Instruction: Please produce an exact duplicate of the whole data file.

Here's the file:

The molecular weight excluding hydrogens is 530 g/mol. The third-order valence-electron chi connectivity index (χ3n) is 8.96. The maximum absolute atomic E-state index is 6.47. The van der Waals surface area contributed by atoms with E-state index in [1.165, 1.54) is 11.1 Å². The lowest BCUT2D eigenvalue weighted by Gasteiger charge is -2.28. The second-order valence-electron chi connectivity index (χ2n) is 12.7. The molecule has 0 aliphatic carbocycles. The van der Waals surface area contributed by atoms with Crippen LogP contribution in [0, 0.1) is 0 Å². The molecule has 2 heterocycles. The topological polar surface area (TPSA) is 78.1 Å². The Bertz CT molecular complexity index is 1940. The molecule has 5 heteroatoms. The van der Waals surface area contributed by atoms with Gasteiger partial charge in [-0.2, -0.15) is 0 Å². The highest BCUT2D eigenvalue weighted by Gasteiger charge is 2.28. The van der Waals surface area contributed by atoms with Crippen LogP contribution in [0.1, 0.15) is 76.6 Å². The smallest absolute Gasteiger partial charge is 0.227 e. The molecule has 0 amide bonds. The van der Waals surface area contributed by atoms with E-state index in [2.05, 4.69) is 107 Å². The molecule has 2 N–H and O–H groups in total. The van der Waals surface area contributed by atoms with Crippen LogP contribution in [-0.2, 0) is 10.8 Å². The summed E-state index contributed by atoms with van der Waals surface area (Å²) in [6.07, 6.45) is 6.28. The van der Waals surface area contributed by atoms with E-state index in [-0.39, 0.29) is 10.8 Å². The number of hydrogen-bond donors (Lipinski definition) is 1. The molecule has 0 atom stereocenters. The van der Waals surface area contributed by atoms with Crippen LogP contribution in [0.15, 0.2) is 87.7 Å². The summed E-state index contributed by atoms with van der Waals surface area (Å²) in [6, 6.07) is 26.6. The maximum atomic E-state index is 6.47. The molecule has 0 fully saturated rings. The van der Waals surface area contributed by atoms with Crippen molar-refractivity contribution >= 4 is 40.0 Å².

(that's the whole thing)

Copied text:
The molecular weight excluding hydrogens is 530 g/mol. The third-order valence-electron chi connectivity index (χ3n) is 8.96. The maximum absolute atomic E-state index is 6.47. The van der Waals surface area contributed by atoms with E-state index in [1.165, 1.54) is 11.1 Å². The lowest BCUT2D eigenvalue weighted by Gasteiger charge is -2.28. The second-order valence-electron chi connectivity index (χ2n) is 12.7. The molecule has 0 aliphatic carbocycles. The van der Waals surface area contributed by atoms with Crippen LogP contribution in [0, 0.1) is 0 Å². The molecule has 2 heterocycles. The topological polar surface area (TPSA) is 78.1 Å². The Bertz CT molecular complexity index is 1940. The molecule has 5 heteroatoms. The van der Waals surface area contributed by atoms with Gasteiger partial charge in [-0.2, -0.15) is 0 Å². The highest BCUT2D eigenvalue weighted by Gasteiger charge is 2.28. The van der Waals surface area contributed by atoms with Crippen LogP contribution in [0.1, 0.15) is 76.6 Å². The smallest absolute Gasteiger partial charge is 0.227 e. The molecule has 0 amide bonds. The van der Waals surface area contributed by atoms with E-state index in [2.05, 4.69) is 107 Å². The molecule has 2 N–H and O–H groups in total. The van der Waals surface area contributed by atoms with Crippen LogP contribution in [-0.2, 0) is 10.8 Å². The summed E-state index contributed by atoms with van der Waals surface area (Å²) in [6.07, 6.45) is 6.28. The van der Waals surface area contributed by atoms with E-state index in [-0.39, 0.29) is 10.8 Å². The number of hydrogen-bond donors (Lipinski definition) is 1. The molecule has 0 atom stereocenters. The van der Waals surface area contributed by atoms with Crippen LogP contribution in [0.15, 0.2) is 87.7 Å². The summed E-state index contributed by atoms with van der Waals surface area (Å²) in [6, 6.07) is 26.6. The maximum atomic E-state index is 6.47. The molecule has 0 fully saturated rings. The van der Waals surface area contributed by atoms with Crippen molar-refractivity contribution >= 4 is 40.0 Å².